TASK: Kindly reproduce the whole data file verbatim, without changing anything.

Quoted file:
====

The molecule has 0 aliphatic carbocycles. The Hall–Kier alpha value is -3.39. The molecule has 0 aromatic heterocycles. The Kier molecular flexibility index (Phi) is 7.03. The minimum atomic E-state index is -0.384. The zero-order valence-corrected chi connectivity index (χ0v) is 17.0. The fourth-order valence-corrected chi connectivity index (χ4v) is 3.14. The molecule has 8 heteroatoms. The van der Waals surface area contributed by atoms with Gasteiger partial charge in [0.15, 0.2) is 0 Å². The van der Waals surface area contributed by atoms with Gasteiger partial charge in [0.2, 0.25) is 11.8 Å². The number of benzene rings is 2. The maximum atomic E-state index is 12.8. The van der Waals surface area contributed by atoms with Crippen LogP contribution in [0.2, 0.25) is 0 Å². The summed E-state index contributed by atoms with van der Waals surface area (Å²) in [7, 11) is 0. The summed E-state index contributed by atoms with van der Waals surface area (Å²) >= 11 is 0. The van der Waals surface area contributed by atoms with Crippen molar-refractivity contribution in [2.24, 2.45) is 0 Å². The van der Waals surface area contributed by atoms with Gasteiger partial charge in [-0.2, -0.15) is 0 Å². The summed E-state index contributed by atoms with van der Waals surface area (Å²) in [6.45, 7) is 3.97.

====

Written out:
The molecule has 0 aliphatic carbocycles. The Hall–Kier alpha value is -3.39. The molecule has 0 aromatic heterocycles. The Kier molecular flexibility index (Phi) is 7.03. The minimum atomic E-state index is -0.384. The zero-order valence-corrected chi connectivity index (χ0v) is 17.0. The fourth-order valence-corrected chi connectivity index (χ4v) is 3.14. The molecule has 8 heteroatoms. The van der Waals surface area contributed by atoms with Gasteiger partial charge in [0.15, 0.2) is 0 Å². The van der Waals surface area contributed by atoms with Gasteiger partial charge in [0.2, 0.25) is 11.8 Å². The number of benzene rings is 2. The maximum atomic E-state index is 12.8. The van der Waals surface area contributed by atoms with Crippen LogP contribution in [0.2, 0.25) is 0 Å². The summed E-state index contributed by atoms with van der Waals surface area (Å²) in [7, 11) is 0. The summed E-state index contributed by atoms with van der Waals surface area (Å²) >= 11 is 0. The van der Waals surface area contributed by atoms with Crippen molar-refractivity contribution in [2.24, 2.45) is 0 Å². The van der Waals surface area contributed by atoms with Gasteiger partial charge in [-0.2, -0.15) is 0 Å². The summed E-state index contributed by atoms with van der Waals surface area (Å²) in [6.45, 7) is 3.97.